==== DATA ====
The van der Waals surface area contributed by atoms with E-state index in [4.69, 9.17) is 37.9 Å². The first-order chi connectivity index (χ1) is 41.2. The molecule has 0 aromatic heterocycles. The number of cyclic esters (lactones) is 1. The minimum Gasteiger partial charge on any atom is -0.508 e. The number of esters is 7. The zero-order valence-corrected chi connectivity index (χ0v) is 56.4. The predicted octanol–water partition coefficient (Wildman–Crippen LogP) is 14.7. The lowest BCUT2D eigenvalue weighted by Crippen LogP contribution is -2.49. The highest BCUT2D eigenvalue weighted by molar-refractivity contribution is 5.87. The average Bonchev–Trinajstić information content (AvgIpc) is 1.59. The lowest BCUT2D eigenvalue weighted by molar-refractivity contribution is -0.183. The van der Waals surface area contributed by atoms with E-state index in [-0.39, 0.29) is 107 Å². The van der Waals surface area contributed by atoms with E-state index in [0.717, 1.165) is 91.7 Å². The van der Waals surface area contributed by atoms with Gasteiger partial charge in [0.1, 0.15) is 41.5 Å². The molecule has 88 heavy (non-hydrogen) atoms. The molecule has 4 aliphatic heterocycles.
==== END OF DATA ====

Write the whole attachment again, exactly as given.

The van der Waals surface area contributed by atoms with E-state index in [4.69, 9.17) is 37.9 Å². The first-order chi connectivity index (χ1) is 41.2. The molecule has 0 aromatic heterocycles. The number of cyclic esters (lactones) is 1. The minimum Gasteiger partial charge on any atom is -0.508 e. The number of esters is 7. The zero-order valence-corrected chi connectivity index (χ0v) is 56.4. The predicted octanol–water partition coefficient (Wildman–Crippen LogP) is 14.7. The lowest BCUT2D eigenvalue weighted by Crippen LogP contribution is -2.49. The highest BCUT2D eigenvalue weighted by molar-refractivity contribution is 5.87. The average Bonchev–Trinajstić information content (AvgIpc) is 1.59. The lowest BCUT2D eigenvalue weighted by molar-refractivity contribution is -0.183. The van der Waals surface area contributed by atoms with E-state index in [-0.39, 0.29) is 107 Å². The van der Waals surface area contributed by atoms with E-state index in [0.717, 1.165) is 91.7 Å². The van der Waals surface area contributed by atoms with Gasteiger partial charge in [0.1, 0.15) is 41.5 Å². The molecule has 88 heavy (non-hydrogen) atoms. The molecule has 4 aliphatic heterocycles.